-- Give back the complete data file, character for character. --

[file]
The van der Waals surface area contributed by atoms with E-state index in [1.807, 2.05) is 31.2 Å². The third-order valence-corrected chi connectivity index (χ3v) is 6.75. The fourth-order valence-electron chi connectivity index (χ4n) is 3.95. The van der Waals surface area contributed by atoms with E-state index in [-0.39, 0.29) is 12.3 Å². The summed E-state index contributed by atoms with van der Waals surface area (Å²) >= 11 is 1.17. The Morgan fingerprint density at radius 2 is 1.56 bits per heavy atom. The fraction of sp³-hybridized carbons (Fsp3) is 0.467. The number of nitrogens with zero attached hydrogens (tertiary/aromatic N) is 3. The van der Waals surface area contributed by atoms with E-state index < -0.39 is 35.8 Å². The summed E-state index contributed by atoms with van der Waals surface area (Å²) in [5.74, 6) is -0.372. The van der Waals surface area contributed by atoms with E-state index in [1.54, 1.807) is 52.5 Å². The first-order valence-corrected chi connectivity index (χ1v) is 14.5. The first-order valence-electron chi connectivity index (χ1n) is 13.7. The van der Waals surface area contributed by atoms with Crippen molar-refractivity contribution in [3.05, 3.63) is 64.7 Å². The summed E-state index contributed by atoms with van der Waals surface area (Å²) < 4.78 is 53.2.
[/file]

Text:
The van der Waals surface area contributed by atoms with E-state index in [1.807, 2.05) is 31.2 Å². The third-order valence-corrected chi connectivity index (χ3v) is 6.75. The fourth-order valence-electron chi connectivity index (χ4n) is 3.95. The van der Waals surface area contributed by atoms with E-state index in [-0.39, 0.29) is 12.3 Å². The summed E-state index contributed by atoms with van der Waals surface area (Å²) >= 11 is 1.17. The Morgan fingerprint density at radius 2 is 1.56 bits per heavy atom. The fraction of sp³-hybridized carbons (Fsp3) is 0.467. The number of nitrogens with zero attached hydrogens (tertiary/aromatic N) is 3. The van der Waals surface area contributed by atoms with E-state index < -0.39 is 35.8 Å². The summed E-state index contributed by atoms with van der Waals surface area (Å²) in [5.74, 6) is -0.372. The van der Waals surface area contributed by atoms with E-state index in [1.54, 1.807) is 52.5 Å². The first-order valence-corrected chi connectivity index (χ1v) is 14.5. The first-order valence-electron chi connectivity index (χ1n) is 13.7. The van der Waals surface area contributed by atoms with Crippen molar-refractivity contribution in [3.05, 3.63) is 64.7 Å². The summed E-state index contributed by atoms with van der Waals surface area (Å²) < 4.78 is 53.2.